When the sheer ingenuity of the complex financial shenanigans arranged for Enron by no-accountants Arthur Andersen was revealed, the call went out from Washington to Professor Lynn Turner at sleepy old Colorado State University. A seemingly mild-mannered professor of accounting, in a previous life Turner served as chief accountant of the Securities and Exchange Commission, making him the go-to guy to help congressional investigators, reporters and suffering investors find the money. His specialties are financial reporting and disclosure by public companies in the U.S. capital markets, as well as related corporate governance matters -- in short, everything Enron and Andersen conspired to manipulate. Turner left the SEC to head up his alma mater's Center for Quality Financial Reporting in August 2001, just four months before Enron declared bankruptcy. Since then, he's been an expert witness and reliable source for not only government hearings, but for all the major news outlets, and he's refreshingly candid in indicting the inadequacy of current accounting practices.
As Governor Roy Romer's insurance commissioner in the mid-'90s, Jack Ehnes was a local consumers' hero, always fighting for the little guy. Although most of his innovative reforms have since been undone, he's still in there pitching for Colorado consumers -- albeit indirectly. As chief executive officer of the California State Teachers Retirement System, the third-largest public pension fund in the nation, Ehnes is part of the group's lawsuit against Qwest Communications, its founder Phil Anschutz, former chief executive Joseph Nacchio and several investment-banking companies. The suit, filed in December, accuses them of engaging in fraudulent schemes that cost California teachers $150 million from investments in Qwest stocks and bonds. The defendants deny the claims. Welcome back, Jack.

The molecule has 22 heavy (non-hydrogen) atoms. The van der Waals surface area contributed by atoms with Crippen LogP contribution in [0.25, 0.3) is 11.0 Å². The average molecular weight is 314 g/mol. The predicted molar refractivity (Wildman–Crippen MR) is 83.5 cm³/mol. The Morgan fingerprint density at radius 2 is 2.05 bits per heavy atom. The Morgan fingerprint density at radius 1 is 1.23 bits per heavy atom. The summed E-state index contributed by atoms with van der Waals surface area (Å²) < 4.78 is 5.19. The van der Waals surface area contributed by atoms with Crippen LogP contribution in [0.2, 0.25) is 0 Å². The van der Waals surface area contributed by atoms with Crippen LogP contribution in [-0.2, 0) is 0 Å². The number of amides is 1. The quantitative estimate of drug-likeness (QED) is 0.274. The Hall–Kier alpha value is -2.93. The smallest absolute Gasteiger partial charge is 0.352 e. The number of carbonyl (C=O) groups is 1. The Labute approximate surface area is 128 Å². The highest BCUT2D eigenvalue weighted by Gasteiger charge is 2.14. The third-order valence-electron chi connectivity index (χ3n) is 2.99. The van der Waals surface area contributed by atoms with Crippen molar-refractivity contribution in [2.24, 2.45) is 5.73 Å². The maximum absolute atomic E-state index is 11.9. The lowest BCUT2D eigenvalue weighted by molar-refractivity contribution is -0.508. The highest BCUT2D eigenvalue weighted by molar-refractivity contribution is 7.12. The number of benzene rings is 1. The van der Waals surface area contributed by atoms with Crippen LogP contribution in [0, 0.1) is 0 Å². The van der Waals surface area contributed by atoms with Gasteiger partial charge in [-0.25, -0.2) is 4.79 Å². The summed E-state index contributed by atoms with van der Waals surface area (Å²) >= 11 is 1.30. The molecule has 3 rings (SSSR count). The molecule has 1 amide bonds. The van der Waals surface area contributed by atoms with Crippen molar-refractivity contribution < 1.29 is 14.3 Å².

As Governor Roy Romer's insurance commissioner in the mid-'90s, Jack Ehnes was a local consumers' hero, always fighting for the little guy. Although most of his innovative reforms have since been undone, he's still in there pitching for Colorado consumers -- albeit indirectly. As chief executive officer of the California State Teachers Retirement System, the third-largest public pension fund in the nation, Ehnes is part of the group's lawsuit against Qwest Communications, its founder Phil Anschutz, former chief executive Joseph Nacchio and several investment-banking companies. The suit, filed in December, accuses them of engaging in fraudulent schemes that cost California teachers $150 million from investments in Qwest stocks and bonds. The defendants deny the claims. Welcome back, Jack.
We've missed Paul Weissmann, a Louisville bartender in his real life, who enlivened many a session as a senator at the Statehouse. Now the Democrat is back as a state representative, and he's not wasting any time proposing improvements. While several of his suggestions have run up against the Republican wall, he's managed to push a few through on his own. For example, Weissmann wanted the Capitol dome reopened to visitors (it had been shut first out of safety concerns, then budgetary cutbacks), so he volunteered to staff the visitors' desk at the base of the Capitol stairs at lunchtime.